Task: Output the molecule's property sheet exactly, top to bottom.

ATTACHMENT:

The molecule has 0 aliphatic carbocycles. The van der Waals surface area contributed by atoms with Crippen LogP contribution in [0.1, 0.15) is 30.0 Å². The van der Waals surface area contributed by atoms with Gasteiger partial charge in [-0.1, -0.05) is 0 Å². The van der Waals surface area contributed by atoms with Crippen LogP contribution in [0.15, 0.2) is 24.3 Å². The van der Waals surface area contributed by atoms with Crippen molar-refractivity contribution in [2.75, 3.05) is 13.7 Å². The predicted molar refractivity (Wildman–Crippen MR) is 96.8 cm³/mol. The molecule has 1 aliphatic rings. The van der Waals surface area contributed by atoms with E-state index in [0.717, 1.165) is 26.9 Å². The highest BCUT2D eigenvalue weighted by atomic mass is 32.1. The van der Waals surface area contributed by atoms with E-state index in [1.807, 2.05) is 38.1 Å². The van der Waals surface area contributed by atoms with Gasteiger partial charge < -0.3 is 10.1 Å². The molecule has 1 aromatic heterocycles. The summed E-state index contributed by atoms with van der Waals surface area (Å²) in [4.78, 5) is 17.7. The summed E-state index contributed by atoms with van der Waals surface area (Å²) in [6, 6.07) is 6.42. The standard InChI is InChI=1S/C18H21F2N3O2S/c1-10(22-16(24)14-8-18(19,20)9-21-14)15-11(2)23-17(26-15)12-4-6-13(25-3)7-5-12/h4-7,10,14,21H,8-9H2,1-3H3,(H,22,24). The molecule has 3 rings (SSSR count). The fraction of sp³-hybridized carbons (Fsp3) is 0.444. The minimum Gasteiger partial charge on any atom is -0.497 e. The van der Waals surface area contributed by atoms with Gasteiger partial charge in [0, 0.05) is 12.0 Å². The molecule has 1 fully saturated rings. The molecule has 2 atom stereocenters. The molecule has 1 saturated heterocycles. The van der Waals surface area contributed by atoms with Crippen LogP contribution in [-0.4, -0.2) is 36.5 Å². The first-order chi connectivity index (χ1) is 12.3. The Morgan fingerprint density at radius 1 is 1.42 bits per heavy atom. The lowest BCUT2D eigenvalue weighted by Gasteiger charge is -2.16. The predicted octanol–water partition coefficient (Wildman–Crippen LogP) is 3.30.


The molecule has 0 aliphatic carbocycles. The van der Waals surface area contributed by atoms with Crippen LogP contribution in [0.1, 0.15) is 30.0 Å². The van der Waals surface area contributed by atoms with Gasteiger partial charge in [-0.1, -0.05) is 0 Å². The van der Waals surface area contributed by atoms with Crippen LogP contribution in [0.15, 0.2) is 24.3 Å². The van der Waals surface area contributed by atoms with Crippen molar-refractivity contribution in [2.75, 3.05) is 13.7 Å². The predicted molar refractivity (Wildman–Crippen MR) is 96.8 cm³/mol. The molecule has 1 aliphatic rings. The van der Waals surface area contributed by atoms with E-state index in [0.717, 1.165) is 26.9 Å². The highest BCUT2D eigenvalue weighted by atomic mass is 32.1. The van der Waals surface area contributed by atoms with E-state index in [1.807, 2.05) is 38.1 Å². The van der Waals surface area contributed by atoms with Gasteiger partial charge < -0.3 is 10.1 Å². The molecule has 1 aromatic heterocycles. The summed E-state index contributed by atoms with van der Waals surface area (Å²) in [4.78, 5) is 17.7. The summed E-state index contributed by atoms with van der Waals surface area (Å²) in [6, 6.07) is 6.42. The standard InChI is InChI=1S/C18H21F2N3O2S/c1-10(22-16(24)14-8-18(19,20)9-21-14)15-11(2)23-17(26-15)12-4-6-13(25-3)7-5-12/h4-7,10,14,21H,8-9H2,1-3H3,(H,22,24). The molecule has 3 rings (SSSR count). The fraction of sp³-hybridized carbons (Fsp3) is 0.444. The minimum Gasteiger partial charge on any atom is -0.497 e. The van der Waals surface area contributed by atoms with Gasteiger partial charge in [0, 0.05) is 12.0 Å². The molecule has 1 fully saturated rings. The molecule has 2 atom stereocenters. The molecule has 1 saturated heterocycles. The van der Waals surface area contributed by atoms with Crippen LogP contribution in [-0.4, -0.2) is 36.5 Å². The first-order chi connectivity index (χ1) is 12.3. The Morgan fingerprint density at radius 1 is 1.42 bits per heavy atom. The lowest BCUT2D eigenvalue weighted by Gasteiger charge is -2.16. The predicted octanol–water partition coefficient (Wildman–Crippen LogP) is 3.30.